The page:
At first, Byron notes, their idea was to have everything available for handling, although the growing rarity of much in the collection precludes that now. Key was that it be seen and treated as a study collection, especially now that so much it includes has unfortunately become one of a kind.
The importance, they add, remains in their wish to see their collection remain something living…and quirky in its display. The couple, she adds, is proud of the way they’ve come to mix up the various elements of what they have, the better for its individual pieces to speak to a variety of interpretations and truths. And both speak fondly of the old-style museums they recall from earlier days, or still find while on the road each year.
Although both Susan and Byron Bell still work, they spend more and more of their time updating and bettering the files around what they have. They realize they’ve created something truly rare and valuable, much more than its individual pieces’ individual worth.
What’s the highlight, I ask?
Byron refers me to a piece he wrote in one of the catalogues that have been circulating to those museums the couple, and collection, have been courting.
“The collection’s most ‘perfect’ pot was first seen by us in Bolivia as a woman was filling it with water by the side of a road,” his piece reads. “We stopped and with no intelligible words tried to find out about the pot, who made it, and could we trade ‘new for old’? Our driver came to our rescue. After some discussion, the women happily sold us this pot for a small sum. Why is this a perfect pot? We saw it in use; it shows signs of its use, having been rubbed to a smooth sheen; the pot had a kiln accident in its making, so it is slightly misshapen and unevenly fired; it has a repaid of some sort of resin plugging a hole.”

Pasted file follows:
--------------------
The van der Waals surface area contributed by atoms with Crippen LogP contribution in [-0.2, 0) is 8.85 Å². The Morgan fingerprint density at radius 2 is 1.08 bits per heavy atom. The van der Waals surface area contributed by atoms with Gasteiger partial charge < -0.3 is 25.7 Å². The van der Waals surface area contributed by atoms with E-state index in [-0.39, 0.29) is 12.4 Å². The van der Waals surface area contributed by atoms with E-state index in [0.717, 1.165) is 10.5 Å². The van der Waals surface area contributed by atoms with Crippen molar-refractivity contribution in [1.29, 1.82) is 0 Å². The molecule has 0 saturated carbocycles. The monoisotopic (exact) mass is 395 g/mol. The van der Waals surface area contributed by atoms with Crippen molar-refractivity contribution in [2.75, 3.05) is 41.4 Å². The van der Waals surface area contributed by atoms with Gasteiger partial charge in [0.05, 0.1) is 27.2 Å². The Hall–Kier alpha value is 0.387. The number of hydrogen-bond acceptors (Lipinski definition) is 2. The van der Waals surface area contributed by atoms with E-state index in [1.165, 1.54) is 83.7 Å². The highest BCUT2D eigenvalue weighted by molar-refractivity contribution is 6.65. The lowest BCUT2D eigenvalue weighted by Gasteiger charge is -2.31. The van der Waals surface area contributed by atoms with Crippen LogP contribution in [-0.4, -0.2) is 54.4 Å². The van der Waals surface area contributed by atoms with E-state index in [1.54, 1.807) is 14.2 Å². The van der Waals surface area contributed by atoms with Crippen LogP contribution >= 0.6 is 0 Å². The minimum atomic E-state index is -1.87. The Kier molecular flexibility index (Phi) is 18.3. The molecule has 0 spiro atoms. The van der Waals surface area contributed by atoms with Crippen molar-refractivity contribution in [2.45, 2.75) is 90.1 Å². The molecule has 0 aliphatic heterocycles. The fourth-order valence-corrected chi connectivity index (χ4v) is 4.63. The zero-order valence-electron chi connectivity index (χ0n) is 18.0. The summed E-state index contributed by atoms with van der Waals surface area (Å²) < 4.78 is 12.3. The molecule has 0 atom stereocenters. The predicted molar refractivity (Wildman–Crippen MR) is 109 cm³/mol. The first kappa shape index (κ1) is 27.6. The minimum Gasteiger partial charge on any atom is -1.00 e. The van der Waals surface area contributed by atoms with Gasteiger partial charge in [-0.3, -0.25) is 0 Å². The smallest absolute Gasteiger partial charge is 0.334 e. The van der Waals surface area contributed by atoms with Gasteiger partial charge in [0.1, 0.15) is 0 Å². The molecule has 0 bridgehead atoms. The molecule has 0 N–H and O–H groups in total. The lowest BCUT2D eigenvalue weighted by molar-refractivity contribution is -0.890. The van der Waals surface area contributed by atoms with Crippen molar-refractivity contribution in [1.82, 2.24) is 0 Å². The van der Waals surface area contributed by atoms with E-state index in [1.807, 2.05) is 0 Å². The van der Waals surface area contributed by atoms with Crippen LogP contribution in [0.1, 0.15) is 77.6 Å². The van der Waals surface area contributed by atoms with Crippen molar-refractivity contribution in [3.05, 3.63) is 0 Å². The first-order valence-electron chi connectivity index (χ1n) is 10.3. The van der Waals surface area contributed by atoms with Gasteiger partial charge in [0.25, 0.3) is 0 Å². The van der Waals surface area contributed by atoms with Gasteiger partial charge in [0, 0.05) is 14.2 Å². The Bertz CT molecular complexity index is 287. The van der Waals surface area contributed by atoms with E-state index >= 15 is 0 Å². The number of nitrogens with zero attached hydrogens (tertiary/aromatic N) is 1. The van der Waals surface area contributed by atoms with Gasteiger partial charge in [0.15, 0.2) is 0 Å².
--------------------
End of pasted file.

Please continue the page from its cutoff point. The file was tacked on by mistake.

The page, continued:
The Bells show off several repair items they’ve bought, in particular a manufactured British-style teapot from Afghanistan held together by an intricate structure of metal and bought in a market specializing in such repairs.
What’s their most beautiful piece?
Susan pulls out an oblong pot, from the same wall, that the couple found in an Egyptian oasis. They first saw it balanced on a woman’s head.
“The beauty of the pot against the blue sky and the grace of a woman remain in our memory,” Susan and Byron Bell later wrote.
Such is the beauty, and uniqueness, of their collection.